The climax of the word battle is just around the corner, the looming specter of NANO. Yes, indeed, November’s National Writing Month, where word warriors start out in formation and thirty days and (hopefully) 50,000 words later they emerge battle-scarred and victorious. I shall be baring witness from the sidelines this year.
NANO was a wonderful way to kick my butt when I was first starting out. It was a weapon (think guilt-trip inducing) to hit a targeted word count each day. I did it for four years. Year one was an epic failure, year two I managed to crest the hill and was about to plant my flag, then was overwhelmed by the last minute reinforcements. Year three, I tromped the syllable fiends into their places and dominated with 50K+ victory. Year four, I got half way through the battle and then my special forces unit was recalled to fight on a different battlefield.
This year, I’ll be in the midst of carving out MARKED BY OBSESSION, the third book in my PSY-IV Teams series, so I shall lift my head occasionally to watch younger word warriors who’ve not been hardened by multiple conflicts, take the field and set it alight with their zealous passion. I will offer encouragement because I do think every author should at least step on to the NANO field at least once in their writing career, because such experience will help the pen warrior define their skill set.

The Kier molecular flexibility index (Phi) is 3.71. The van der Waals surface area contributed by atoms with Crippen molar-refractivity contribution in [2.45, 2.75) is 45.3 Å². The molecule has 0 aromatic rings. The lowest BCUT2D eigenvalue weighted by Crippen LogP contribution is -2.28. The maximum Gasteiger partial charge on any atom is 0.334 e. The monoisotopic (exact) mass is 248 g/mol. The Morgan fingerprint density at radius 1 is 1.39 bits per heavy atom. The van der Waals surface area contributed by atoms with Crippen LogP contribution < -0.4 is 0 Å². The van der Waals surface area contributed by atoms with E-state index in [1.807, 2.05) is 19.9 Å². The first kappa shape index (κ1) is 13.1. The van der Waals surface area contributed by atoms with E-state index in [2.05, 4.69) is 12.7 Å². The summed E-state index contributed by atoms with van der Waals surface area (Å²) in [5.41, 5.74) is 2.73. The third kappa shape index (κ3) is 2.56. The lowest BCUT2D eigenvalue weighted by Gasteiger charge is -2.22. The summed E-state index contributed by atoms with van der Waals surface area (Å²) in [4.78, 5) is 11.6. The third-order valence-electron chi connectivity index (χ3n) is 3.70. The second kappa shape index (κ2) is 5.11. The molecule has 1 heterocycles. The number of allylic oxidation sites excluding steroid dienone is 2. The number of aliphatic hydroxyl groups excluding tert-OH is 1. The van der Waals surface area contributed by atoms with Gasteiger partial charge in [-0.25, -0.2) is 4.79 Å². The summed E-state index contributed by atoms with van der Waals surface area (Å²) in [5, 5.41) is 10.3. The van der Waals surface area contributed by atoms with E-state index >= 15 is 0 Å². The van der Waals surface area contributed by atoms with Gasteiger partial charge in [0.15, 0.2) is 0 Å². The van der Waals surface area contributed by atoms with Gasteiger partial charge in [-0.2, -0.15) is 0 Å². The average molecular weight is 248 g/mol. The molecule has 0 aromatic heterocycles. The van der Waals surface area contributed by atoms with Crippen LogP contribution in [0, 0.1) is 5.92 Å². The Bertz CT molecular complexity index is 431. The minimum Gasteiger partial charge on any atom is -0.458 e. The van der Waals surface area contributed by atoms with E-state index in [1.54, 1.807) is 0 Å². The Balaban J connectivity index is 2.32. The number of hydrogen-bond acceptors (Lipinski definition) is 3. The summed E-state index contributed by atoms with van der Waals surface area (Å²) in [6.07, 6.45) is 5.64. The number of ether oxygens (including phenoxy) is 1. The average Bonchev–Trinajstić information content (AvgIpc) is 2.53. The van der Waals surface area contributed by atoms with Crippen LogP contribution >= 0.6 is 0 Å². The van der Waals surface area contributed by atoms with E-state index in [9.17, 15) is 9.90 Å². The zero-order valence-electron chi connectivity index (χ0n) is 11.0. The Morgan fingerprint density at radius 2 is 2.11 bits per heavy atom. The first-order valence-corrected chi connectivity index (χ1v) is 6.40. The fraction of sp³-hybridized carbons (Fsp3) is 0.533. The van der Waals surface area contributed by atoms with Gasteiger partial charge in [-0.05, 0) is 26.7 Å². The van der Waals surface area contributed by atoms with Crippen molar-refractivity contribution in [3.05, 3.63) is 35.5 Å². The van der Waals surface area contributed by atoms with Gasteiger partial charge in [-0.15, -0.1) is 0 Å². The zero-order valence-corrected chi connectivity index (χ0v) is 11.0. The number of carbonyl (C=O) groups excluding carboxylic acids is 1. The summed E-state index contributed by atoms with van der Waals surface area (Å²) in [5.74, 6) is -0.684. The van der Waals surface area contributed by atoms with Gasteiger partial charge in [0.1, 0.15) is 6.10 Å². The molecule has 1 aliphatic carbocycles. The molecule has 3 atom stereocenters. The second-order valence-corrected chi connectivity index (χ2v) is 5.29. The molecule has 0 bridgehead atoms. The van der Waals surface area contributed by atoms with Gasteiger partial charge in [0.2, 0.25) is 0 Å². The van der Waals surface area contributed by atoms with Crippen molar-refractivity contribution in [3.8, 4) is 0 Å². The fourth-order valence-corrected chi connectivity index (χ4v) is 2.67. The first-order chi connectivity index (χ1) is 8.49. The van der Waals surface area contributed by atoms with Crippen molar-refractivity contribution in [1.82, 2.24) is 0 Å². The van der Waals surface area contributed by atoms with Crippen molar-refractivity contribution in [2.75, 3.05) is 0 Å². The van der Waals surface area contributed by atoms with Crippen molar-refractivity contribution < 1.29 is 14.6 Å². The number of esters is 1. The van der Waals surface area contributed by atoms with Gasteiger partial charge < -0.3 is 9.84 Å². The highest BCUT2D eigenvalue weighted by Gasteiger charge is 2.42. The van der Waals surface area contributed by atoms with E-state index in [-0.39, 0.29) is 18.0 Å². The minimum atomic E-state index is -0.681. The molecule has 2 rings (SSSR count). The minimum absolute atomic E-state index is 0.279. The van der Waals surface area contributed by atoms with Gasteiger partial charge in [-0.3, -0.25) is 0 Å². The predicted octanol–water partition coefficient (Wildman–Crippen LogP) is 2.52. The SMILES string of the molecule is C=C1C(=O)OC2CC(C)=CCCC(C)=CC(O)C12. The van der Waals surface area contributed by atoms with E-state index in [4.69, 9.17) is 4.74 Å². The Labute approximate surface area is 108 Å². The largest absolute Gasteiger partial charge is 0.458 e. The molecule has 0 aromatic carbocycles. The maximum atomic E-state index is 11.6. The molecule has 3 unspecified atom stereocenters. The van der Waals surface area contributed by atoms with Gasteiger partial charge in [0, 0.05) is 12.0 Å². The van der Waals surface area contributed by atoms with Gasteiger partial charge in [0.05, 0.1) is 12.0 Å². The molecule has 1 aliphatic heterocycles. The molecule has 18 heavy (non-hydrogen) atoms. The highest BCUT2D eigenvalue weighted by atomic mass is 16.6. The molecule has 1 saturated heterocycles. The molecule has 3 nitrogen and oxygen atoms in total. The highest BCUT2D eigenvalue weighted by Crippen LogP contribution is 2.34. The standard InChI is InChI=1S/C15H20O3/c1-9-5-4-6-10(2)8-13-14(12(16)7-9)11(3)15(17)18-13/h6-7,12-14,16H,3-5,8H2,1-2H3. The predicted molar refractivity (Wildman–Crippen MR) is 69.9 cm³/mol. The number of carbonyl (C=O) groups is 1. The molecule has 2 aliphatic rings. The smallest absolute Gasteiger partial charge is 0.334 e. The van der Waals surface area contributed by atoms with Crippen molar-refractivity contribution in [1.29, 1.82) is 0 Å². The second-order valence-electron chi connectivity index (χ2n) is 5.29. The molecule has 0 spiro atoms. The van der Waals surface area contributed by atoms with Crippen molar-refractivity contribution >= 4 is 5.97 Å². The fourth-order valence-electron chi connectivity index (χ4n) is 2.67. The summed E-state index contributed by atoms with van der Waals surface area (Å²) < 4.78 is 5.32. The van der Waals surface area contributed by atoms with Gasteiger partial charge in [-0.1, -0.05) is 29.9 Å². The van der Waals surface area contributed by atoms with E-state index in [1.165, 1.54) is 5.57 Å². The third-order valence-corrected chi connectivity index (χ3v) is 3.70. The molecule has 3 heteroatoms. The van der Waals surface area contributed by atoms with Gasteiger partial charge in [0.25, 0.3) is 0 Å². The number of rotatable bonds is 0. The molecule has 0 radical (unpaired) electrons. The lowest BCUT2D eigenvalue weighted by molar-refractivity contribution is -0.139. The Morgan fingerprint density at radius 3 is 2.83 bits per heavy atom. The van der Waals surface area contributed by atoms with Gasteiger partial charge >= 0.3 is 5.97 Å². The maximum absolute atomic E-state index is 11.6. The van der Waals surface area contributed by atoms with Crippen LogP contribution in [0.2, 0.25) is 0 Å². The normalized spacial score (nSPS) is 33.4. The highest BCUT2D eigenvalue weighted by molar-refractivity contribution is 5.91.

To the ever asked question of how I manage to get two full-length books out each year with family/day job/life in tow, I offer the critical weapon I won from my NANO wars: daily word count and a plan.
These two strategies keep me on track, and allow me to ensure that my writing soul is fed and not allowed to starve. I try to hit a daily word count, five out of seven days a week. Some days it’s like pulling teeth, set in cement, without painkillers while fire ants make a meal out of your trembling limbs. Some days, the set amount becomes merely a suggestion you blow past early in the skirmish. Either way, it’s my time with my characters, and it is just as important as the time I set aside for my day job or family or friends.
I have other warriors I’ve traveled with who use a set amount of time versus an actual amount. Doesn’t matter how many words (2 or 2000), so long as they keep that time slot sacred to writing. Still, the point remains the same, and it is the same point NANO is essentially trying to provide writers: write, every day, something, or that dream of a castle made of words and fantastical stories will crumble to dust.
If you’re looking for something to kick you in the ass and get you moving, join NANO and free the fierce word warrior that exists in you.